Yesterday saw the savage beating death of well known Ugandan gay/human rights activist David Kato. In my short post on the event, I briefly mentioned Leo Igwe, a humanist/atheist and human rights activist in Nigeria.
Leo is affiliated with the British Humanist Association and has been a tireless fighter for atheist rights, advocate for children who have been accused of witchcraft and abused and a fighter against for-profit Christian groups which incite abuse and violence. In the course of his fight, he has been verbally and publicly attacked, physically assaulted and arrested and jailed numerous times.
The most recent arrest involved an 8 year old girl who had been accused of witchcraft, forced into sexual slavery and repeatedly raped by a man more than four times her age. Igwe and his team went with police to extract the girl from her horrific living situation. After attempting to take the girl to a clinic, Igwe was arrested for kidnapping, beaten tortured and jailed. He was later released but not after sustaining injuries to his head and hands. The fate of the girl is unknown.
This timing of the arrest is interesting. Just the day before, Igwe was scheduled to testify before a commission on child witchcraft accusations. It appears that the governor of Igwe’s region, who initially supported Igwe’s group’s actions, has caved to the demands of local evangelical groups. It is thought that the governor, Godswill Akpabio, ordered the arrest in the hopes of silencing Igwe.
Of course, as with American evangelistic groups, religious leaders in Nigeria profit from maintaining belief in a religious war between God and evil spirits. Persons who challenge this fundamental assumption are marginalized, threatened and framed as a common enemy to rally around and insure the financial security of bogus religious leaders. Fortunately, violent events in the name of religion are becoming a rarity in the US, despite having a long and bloody history. Religiously swayed politics and divisive, hateful and dangerous rhetoric from religious groups still carries on in both countries, however.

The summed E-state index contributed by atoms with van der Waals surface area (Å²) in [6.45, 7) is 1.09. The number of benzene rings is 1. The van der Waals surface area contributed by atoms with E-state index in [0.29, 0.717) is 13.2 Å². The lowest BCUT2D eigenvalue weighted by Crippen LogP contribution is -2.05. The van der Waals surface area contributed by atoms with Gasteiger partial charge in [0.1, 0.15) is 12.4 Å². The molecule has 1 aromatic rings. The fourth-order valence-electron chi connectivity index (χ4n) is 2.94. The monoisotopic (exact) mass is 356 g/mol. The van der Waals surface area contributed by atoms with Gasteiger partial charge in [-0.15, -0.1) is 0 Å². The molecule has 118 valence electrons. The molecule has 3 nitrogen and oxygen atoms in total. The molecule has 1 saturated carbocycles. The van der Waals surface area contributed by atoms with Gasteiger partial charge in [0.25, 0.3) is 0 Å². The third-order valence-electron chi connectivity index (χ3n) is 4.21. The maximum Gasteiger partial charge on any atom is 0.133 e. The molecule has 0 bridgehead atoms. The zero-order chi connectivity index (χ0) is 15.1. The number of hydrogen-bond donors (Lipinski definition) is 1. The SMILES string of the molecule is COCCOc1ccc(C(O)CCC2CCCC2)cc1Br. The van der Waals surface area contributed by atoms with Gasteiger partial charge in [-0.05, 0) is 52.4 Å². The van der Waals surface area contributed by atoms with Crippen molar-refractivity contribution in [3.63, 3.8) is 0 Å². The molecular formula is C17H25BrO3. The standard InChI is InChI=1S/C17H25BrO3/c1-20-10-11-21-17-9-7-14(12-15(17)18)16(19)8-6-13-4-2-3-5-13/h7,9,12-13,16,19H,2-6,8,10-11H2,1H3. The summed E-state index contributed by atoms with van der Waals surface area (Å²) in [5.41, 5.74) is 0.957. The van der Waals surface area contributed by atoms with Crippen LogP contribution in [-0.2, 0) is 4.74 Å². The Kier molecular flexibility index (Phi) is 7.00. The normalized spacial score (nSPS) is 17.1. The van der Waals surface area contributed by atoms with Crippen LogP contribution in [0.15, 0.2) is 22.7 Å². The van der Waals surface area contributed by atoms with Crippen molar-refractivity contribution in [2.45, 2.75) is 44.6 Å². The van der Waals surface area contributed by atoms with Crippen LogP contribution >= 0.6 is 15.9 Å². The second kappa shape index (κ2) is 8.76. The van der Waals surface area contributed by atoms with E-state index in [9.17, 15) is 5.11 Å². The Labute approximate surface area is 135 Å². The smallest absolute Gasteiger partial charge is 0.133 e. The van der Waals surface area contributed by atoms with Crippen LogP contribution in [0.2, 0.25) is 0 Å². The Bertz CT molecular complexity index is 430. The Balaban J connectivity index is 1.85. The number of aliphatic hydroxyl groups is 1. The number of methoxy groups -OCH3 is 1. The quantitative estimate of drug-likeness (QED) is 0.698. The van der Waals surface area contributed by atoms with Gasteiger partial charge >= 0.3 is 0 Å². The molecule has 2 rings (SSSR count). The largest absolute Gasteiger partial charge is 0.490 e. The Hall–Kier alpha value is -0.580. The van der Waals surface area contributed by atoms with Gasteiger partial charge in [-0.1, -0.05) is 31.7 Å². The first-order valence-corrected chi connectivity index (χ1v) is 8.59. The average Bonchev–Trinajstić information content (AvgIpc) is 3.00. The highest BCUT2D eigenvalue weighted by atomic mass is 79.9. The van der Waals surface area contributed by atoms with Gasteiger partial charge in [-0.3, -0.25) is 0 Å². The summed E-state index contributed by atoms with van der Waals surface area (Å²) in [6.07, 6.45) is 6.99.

There are not words to describe the horror of African child witchcraft accusations. Children are abandoned by their families, abused, raped, killed, and worse, sometimes brutally maimed. AP reported last year on a 9 year old boy who had been doused in acid by his father, who believed the child to be a witch.
A much more detailed set of reports on Igwe and child witchraft accusations is at Richard Bartholomew’s blog.
MakeaPACT.org, an advocacy group for children who have been accused of witchcraft, have a website here.
Below is a video of a local (but very powerful) evangelical group invading and attacking a Nigerian Humanist Conference. Spreading Jesus’ word, indeed…..